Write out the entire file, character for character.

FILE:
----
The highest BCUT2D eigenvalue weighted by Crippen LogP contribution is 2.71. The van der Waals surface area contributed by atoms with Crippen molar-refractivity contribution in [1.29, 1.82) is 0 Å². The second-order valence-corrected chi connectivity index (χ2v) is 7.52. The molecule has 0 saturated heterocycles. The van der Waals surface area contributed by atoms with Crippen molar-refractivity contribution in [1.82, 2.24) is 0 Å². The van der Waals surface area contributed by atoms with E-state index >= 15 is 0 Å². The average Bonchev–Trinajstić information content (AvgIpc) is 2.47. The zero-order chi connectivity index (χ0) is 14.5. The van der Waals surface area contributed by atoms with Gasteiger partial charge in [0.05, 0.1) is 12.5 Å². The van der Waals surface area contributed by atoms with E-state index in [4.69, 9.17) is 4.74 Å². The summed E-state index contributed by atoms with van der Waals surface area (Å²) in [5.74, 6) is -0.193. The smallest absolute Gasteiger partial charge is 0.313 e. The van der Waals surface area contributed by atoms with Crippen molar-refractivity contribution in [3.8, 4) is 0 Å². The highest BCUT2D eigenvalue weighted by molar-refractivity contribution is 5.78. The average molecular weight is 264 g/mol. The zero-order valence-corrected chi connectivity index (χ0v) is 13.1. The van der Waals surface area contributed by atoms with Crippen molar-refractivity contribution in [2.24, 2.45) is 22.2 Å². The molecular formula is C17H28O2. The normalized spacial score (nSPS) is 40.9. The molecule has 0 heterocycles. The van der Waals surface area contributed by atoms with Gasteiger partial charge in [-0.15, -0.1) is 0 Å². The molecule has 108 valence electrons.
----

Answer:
The highest BCUT2D eigenvalue weighted by Crippen LogP contribution is 2.71. The van der Waals surface area contributed by atoms with Crippen molar-refractivity contribution in [1.29, 1.82) is 0 Å². The second-order valence-corrected chi connectivity index (χ2v) is 7.52. The molecule has 0 saturated heterocycles. The van der Waals surface area contributed by atoms with Crippen molar-refractivity contribution in [1.82, 2.24) is 0 Å². The van der Waals surface area contributed by atoms with E-state index >= 15 is 0 Å². The average Bonchev–Trinajstić information content (AvgIpc) is 2.47. The zero-order chi connectivity index (χ0) is 14.5. The van der Waals surface area contributed by atoms with Gasteiger partial charge in [0.05, 0.1) is 12.5 Å². The van der Waals surface area contributed by atoms with E-state index in [4.69, 9.17) is 4.74 Å². The summed E-state index contributed by atoms with van der Waals surface area (Å²) in [5.74, 6) is -0.193. The smallest absolute Gasteiger partial charge is 0.313 e. The van der Waals surface area contributed by atoms with Crippen molar-refractivity contribution in [3.8, 4) is 0 Å². The highest BCUT2D eigenvalue weighted by molar-refractivity contribution is 5.78. The average molecular weight is 264 g/mol. The zero-order valence-corrected chi connectivity index (χ0v) is 13.1. The van der Waals surface area contributed by atoms with Crippen molar-refractivity contribution in [2.24, 2.45) is 22.2 Å². The molecular formula is C17H28O2. The normalized spacial score (nSPS) is 40.9. The molecule has 0 heterocycles. The van der Waals surface area contributed by atoms with Gasteiger partial charge in [-0.15, -0.1) is 0 Å². The molecule has 108 valence electrons.